As the NASCAR season enters its last lap with the Chase for the Nextel
Cup playoff series, the competition to see who televises the growing sport
after 2006 is also heating up.
The current $2.4 billion television contract expires after next season.
Under the present structure, Fox and FX air the first half of the season, and
NBC and Turner Broadcasting share the second half. The sport's biggest event,
the Daytona 500—which is actually run at the beginning of the
season—rotates annually between NBC and Fox.
And while the current partners are in an exclusive negotiation period,
many are wondering if NBC's decision to bring back the NFL will mean it
won't pony up the significant rights-fee boost NASCAR is expected to ask for.
“The simple fact is, the rights will be so expensive that whoever gets it
will also have to spend a lot to promote it and try and get their money
back,” says analyst Dennis McAlpine of McAlpine Associates.
And if NBC flinches, ESPN wants in.
“We've been very vocal about our interest in NASCAR, and I think
that's the only big property right now that escapes [ESPN's] portfolio,”
says outgoing ESPN programming chief Mark Shapiro.
In fact, it was suggested earlier this season that ESPN ramped up
coverage of NASCAR in its news programming in an effort to curry favor with the
But Shapiro bristles at the suggestion. “That's disgusting,” he
says. “That accusation is utterly ridiculous. It is church and state. If
you're going by sheer numbers, NASCAR is the second-most-popular sport by far
in this country. If anything, we're guilty of not doing enough. We don't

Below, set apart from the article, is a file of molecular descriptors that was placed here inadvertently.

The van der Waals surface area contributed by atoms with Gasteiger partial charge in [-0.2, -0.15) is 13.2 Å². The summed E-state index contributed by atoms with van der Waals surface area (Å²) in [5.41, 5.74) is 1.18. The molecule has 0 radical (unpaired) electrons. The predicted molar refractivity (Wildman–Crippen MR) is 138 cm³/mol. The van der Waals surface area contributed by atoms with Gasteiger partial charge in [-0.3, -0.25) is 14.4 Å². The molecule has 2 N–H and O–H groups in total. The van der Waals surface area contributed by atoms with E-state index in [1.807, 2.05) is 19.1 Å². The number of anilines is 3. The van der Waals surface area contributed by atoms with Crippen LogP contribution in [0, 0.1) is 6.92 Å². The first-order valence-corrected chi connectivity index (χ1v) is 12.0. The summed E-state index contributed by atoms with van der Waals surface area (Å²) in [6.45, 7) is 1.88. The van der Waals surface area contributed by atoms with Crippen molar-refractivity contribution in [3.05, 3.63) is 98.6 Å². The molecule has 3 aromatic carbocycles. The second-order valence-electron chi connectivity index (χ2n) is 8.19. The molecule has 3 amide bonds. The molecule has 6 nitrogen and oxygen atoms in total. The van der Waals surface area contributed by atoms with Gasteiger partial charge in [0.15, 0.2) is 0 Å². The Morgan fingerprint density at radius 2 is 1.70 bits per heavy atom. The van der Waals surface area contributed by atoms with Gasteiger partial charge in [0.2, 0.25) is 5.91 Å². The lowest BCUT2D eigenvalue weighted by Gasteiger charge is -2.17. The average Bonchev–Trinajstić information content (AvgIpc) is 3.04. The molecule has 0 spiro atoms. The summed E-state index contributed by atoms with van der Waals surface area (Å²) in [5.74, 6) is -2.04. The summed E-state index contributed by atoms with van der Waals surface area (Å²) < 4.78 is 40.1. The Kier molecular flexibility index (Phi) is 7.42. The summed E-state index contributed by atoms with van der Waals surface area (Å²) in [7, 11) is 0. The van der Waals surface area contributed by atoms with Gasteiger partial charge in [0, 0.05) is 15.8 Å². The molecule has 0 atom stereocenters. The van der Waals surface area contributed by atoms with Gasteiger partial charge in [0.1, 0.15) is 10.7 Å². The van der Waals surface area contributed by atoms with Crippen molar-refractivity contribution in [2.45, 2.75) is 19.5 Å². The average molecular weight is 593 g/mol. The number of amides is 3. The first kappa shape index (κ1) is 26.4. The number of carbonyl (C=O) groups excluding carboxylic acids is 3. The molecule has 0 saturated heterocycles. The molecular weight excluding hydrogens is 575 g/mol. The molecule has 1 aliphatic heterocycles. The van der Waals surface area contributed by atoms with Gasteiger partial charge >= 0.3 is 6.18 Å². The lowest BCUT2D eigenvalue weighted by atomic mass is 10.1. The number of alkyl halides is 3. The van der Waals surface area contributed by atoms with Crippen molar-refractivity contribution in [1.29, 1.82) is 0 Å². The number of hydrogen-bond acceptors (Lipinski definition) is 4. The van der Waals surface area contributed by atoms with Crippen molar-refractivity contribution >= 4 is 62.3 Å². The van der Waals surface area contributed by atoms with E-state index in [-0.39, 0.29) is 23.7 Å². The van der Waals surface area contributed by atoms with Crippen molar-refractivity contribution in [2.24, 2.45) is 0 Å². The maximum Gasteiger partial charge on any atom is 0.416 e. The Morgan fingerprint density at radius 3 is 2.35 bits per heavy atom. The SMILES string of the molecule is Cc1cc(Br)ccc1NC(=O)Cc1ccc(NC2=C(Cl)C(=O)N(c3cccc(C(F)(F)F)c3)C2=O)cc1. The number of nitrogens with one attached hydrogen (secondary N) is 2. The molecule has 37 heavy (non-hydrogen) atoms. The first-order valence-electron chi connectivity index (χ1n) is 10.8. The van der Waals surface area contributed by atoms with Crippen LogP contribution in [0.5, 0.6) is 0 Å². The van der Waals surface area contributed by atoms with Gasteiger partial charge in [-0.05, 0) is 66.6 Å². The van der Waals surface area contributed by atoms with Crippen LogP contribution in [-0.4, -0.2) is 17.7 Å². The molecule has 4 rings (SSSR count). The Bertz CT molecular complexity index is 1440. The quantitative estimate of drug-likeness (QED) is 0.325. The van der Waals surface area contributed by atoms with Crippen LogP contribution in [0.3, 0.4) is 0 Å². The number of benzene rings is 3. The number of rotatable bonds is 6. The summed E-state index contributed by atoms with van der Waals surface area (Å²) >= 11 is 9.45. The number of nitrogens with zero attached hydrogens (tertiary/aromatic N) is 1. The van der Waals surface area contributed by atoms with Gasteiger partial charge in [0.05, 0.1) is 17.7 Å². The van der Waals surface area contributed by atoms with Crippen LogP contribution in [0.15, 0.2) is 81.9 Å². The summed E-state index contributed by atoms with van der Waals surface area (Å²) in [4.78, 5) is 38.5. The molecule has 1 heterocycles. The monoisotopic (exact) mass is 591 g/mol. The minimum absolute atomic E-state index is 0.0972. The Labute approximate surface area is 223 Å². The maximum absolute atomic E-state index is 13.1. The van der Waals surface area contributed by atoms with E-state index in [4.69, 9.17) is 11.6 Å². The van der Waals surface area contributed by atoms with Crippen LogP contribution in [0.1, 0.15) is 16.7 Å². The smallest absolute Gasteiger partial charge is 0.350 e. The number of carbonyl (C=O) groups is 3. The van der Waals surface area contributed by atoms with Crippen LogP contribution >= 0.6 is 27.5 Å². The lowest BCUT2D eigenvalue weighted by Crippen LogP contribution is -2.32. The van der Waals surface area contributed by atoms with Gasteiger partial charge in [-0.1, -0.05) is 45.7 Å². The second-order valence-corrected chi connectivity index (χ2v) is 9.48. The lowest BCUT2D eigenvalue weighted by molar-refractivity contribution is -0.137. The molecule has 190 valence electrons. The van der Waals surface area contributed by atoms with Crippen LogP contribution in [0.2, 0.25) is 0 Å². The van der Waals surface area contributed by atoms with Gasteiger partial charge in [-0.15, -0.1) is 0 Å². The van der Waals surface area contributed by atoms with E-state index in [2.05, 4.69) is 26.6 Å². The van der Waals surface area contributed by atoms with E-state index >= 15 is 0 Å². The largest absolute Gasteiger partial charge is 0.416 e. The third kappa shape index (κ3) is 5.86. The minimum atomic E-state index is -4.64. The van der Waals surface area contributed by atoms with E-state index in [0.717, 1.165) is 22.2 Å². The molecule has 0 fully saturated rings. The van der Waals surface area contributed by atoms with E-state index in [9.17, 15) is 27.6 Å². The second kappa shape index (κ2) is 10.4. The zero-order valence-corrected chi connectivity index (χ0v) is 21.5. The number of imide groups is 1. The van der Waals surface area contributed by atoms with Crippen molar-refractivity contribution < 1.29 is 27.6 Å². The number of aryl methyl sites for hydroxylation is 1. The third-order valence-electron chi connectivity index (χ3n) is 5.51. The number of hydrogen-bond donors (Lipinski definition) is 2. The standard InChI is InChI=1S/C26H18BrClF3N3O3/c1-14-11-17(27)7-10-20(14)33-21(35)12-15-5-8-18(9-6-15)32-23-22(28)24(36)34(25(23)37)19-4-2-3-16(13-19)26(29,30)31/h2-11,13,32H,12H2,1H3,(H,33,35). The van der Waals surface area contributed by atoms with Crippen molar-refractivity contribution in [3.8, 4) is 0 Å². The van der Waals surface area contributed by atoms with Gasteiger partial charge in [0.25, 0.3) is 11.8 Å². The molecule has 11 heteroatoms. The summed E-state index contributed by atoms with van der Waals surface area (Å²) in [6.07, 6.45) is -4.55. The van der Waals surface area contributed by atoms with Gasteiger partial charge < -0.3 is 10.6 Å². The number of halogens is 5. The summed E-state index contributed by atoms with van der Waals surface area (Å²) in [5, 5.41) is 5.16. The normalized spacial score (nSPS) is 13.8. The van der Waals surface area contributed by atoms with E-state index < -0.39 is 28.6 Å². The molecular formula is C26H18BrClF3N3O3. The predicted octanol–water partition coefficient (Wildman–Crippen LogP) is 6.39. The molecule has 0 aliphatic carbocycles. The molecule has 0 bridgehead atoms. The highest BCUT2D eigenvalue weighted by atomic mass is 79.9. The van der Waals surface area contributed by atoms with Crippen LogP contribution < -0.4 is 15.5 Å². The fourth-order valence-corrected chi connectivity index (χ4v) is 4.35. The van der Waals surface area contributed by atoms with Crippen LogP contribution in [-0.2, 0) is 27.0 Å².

need to prove to NASCAR what we can do.”
McAlpine says he “wouldn't be surprised to see the second half taken
over by ABC and ESPN.”
Another option, should NBC pass, would be for Turner to try to obtain
rights on its own. Also, although no one is mentioning Outdoor Life Network as
a bidder, that Comcast channel is trying to remodel itself into a more
mainstream sports outlet, and the industry is keeping an eye on its
But NASCAR will be leery of putting too much of its schedule on cable;
the recent explosion in NASCAR's popularity resulted from the sport shifting
to a predominantly broadcast-television schedule.
Another possibility is for NASCAR to break off the rights to its Busch
Series, a minor-league circuit that usually holds its races one day prior to
the Nextel Cup. The Busch deal is currently tied in with the Nextel Cup
contract. But should ESPN fail to get rights to Nextel Cup, the deal remains a
Even if all three current partners were to return in a similar
structure, there has been talk that Fox could end up with exclusive rights to
the Daytona 500, since NBC and Turner air all 10 races in the playoff